Last week, we celebrated World Teachers’ Day – a time when countries around the world are asked to celebrate their teachers and to value the work they do. In England, celebrations may be a little muted because, although teaching is a profession that comes high in the league tables in the public's perception of valuable work, teachers themselves too often feel undervalued and overworked.
Andreas Schleicher, director of education and skills at the Organisation for Economic Cooperation and Development (OECD), captured the mood of the moment recently when he argued that it was important to make teaching in England "intellectually attractive" again. For this to happen, he argued, teachers should spend less time working directly with pupils in the classroom; not, he stressed, to complete more admin tasks, but to use the time to work with colleagues, observe other teachers’ teaching, prepare lessons and work with parents.
“Huh,” I can hear you say (or imagine you thinking). “Tell that to my headteacher, struggling as s/he is to staff the timetable as school budgets shrink and the pupil population rises.”
But it is clear that we have to start thinking strategically about how to make teaching a rewarding profession again – one that attracts good graduates and gives them interesting work, with proper pay levels that will keep them in the classroom and in schools.
So, here are the top six points on my wishlist to make teachers’ working lives better.
1. More focused, and better, early career support
New teachers constantly tell me that they feel thrown in at the deep end, that they are expected to hit the ground running and are insufficiently supported when they hit the inevitable difficulties that they all face at some point. The problem is that, because so many experienced teachers are leaving the profession, newly qualified teachers, sometimes with only one or two years’ experience, are told they must take on responsibilities for which they neither have the experience nor the training. We need to take much better care of teachers early in the profession. They need a lighter timetable, careful mentoring and targeted professional development.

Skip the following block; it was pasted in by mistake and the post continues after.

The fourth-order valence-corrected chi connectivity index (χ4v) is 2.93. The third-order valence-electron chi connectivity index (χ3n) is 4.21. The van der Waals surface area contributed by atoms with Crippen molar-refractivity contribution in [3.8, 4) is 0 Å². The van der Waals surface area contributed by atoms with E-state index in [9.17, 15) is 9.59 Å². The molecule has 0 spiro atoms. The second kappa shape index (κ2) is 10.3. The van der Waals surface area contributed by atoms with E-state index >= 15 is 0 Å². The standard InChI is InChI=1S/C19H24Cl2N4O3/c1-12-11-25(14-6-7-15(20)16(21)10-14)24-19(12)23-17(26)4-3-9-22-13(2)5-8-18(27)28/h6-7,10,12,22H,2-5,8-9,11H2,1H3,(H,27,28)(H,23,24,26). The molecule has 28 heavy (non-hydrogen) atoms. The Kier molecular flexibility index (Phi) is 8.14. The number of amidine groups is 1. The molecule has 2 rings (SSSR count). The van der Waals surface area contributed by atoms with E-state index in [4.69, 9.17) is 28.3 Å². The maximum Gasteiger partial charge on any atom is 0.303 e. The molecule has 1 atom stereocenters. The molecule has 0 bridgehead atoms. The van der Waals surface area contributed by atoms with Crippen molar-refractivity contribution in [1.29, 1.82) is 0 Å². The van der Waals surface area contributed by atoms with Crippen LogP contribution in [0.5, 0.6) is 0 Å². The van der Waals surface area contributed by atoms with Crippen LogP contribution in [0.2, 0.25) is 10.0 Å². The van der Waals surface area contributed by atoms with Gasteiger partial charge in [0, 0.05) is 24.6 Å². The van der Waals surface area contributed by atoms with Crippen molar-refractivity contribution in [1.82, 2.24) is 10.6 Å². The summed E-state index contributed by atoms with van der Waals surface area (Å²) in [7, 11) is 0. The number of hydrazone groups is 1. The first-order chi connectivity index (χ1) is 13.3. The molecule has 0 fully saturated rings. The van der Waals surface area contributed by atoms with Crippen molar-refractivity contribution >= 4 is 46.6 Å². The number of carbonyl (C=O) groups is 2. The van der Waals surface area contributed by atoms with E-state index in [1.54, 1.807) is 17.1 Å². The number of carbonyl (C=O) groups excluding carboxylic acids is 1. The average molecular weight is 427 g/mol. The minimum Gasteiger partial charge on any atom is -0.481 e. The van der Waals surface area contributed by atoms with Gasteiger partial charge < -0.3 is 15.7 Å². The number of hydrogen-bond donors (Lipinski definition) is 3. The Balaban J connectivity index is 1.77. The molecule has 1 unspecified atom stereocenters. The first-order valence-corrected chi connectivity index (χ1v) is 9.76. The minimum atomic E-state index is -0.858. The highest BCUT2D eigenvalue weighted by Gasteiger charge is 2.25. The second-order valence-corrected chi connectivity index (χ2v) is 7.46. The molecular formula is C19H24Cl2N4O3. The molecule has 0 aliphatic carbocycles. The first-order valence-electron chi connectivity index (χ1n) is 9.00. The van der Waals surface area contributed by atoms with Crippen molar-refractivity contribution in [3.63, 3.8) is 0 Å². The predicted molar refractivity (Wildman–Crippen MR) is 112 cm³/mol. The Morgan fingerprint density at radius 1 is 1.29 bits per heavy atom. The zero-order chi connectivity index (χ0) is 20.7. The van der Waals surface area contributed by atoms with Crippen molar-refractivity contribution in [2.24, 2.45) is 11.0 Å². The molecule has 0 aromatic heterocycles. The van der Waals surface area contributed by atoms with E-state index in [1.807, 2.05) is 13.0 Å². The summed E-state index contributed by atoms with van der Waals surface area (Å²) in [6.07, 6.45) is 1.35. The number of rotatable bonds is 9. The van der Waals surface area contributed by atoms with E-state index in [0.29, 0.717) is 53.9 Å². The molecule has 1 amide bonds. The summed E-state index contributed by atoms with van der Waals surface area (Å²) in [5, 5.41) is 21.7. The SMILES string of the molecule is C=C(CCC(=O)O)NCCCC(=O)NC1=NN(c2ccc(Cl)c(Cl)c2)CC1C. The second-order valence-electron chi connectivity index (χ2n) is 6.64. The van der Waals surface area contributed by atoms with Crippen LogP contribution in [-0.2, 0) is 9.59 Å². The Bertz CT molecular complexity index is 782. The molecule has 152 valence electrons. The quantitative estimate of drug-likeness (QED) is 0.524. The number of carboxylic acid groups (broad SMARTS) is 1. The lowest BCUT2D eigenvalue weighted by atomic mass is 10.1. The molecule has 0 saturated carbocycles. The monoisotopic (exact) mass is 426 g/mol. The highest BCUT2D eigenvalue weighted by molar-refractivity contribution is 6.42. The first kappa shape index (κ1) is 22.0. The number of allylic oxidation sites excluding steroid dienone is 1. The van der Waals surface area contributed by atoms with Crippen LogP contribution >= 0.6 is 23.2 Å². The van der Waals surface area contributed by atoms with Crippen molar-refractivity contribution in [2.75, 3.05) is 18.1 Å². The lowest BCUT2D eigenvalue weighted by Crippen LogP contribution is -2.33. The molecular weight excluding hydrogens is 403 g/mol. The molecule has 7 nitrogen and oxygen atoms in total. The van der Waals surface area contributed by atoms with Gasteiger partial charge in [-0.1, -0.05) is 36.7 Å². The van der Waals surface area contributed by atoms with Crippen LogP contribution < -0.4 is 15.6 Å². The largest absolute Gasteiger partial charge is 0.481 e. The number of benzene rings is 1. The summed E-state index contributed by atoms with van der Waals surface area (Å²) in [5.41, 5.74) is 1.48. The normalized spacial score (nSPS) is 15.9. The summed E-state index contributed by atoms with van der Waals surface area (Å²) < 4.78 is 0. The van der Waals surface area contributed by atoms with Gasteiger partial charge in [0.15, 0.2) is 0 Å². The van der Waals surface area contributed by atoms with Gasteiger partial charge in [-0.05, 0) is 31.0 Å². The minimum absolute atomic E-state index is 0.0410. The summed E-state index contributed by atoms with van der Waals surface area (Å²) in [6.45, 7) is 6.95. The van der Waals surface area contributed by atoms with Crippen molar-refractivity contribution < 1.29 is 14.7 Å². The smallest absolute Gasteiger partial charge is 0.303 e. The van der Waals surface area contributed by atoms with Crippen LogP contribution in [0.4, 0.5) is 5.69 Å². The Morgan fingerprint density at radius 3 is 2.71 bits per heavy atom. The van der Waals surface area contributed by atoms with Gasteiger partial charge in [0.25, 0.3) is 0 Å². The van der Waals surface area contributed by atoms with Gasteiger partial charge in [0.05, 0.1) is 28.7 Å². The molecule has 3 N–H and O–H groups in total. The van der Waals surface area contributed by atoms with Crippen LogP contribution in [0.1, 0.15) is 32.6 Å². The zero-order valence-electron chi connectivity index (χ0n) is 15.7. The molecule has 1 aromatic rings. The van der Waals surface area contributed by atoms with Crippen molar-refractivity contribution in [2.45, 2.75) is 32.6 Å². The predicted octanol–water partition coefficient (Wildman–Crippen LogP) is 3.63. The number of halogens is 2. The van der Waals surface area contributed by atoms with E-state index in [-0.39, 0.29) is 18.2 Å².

2. Distributed leadership
School leaders need to create the systems and structures to share leadership with the education professionals they work with. This is important, not only in helping to alleviate some of the burdens that school leaders face, but in creating the conditions for teachers to contribute to school improvement policies, and to be consulted about decisions which affect them. As Andreas Schleicher argues, teachers have “essential professional knowledge and expertise which needs to be valued and harvested by leaders”.
3. Continuing professional development
Teachers need, but are not getting, professional development targeted at their professional development needs. For too many, an unfocused, generic two hours of "training" on a Thursday afternoon after school counts as neither professional nor development. If teachers are going to be, as Schleicher argues, ‘high-level knowledge workers’, they must be invested in and developed so they can keep up-to-date with new developments in their subjects, and/or age phases.
4. Better policy-making at national level
Politicians do education reform badly. In the past few years, a bad situation has been made worse through rushed, botched and badly implemented education reform. Politicians must learn to build consensus about the aims of education reform and to engage stakeholders, especially teachers, in formulating and implementing policy. All political players and stakeholders need to develop realistic expectations about the pace and nature of reforms to improve outcomes. And reforms need to be backed by sustainable financing and realistic timelines for implementation. Teachers need, moreover, reassurance that they will be given the tools to develop and the recognition of their professional motivation to improve their students’ outcomes.
5. Reform the accountability system
England’s school accountability system is in a complete mess. Schools are currently made to be responsible for the poverty of their pupils, as those with disadvantaged intakes, even when they score well on added-value measures, struggle to escape the shackles of negative Ofsted judgements. And, as regional school commissioners turn their attention from mass academisation to school improvement, the turf wars between them and Ofsted causes confusion and chaos as school leaders struggle to meet the requirements of both the inspectors and the commissioners.
We have come to the end of the "stick" approach to school improvement. The whole litany of school categories – "coasting"; "beneath the floor standard", "requires improvement, "in special measures" – has become more and more meaningless and has had exactly the opposite of its intended consequence. Far from driving school improvement, it has made the recruitment and retention of teachers and school leaders in schools with disadvantaged pupil intakes a high-stakes professional roulette, with school leaders’ jobs ending on inspection whims. This has to stop.
And finally, teachers and school leaders need to be paid properly for the essential work that they do. This is so obvious, it needs no further elaboration.
Mary Bousted is joint general secretary of the National Education Union. She tweets as @MaryBoustedNEU
You can watch Tes' #WorldTeachersDay debate live on Facebook here. Make your voice heard and comment with your questions below the live stream.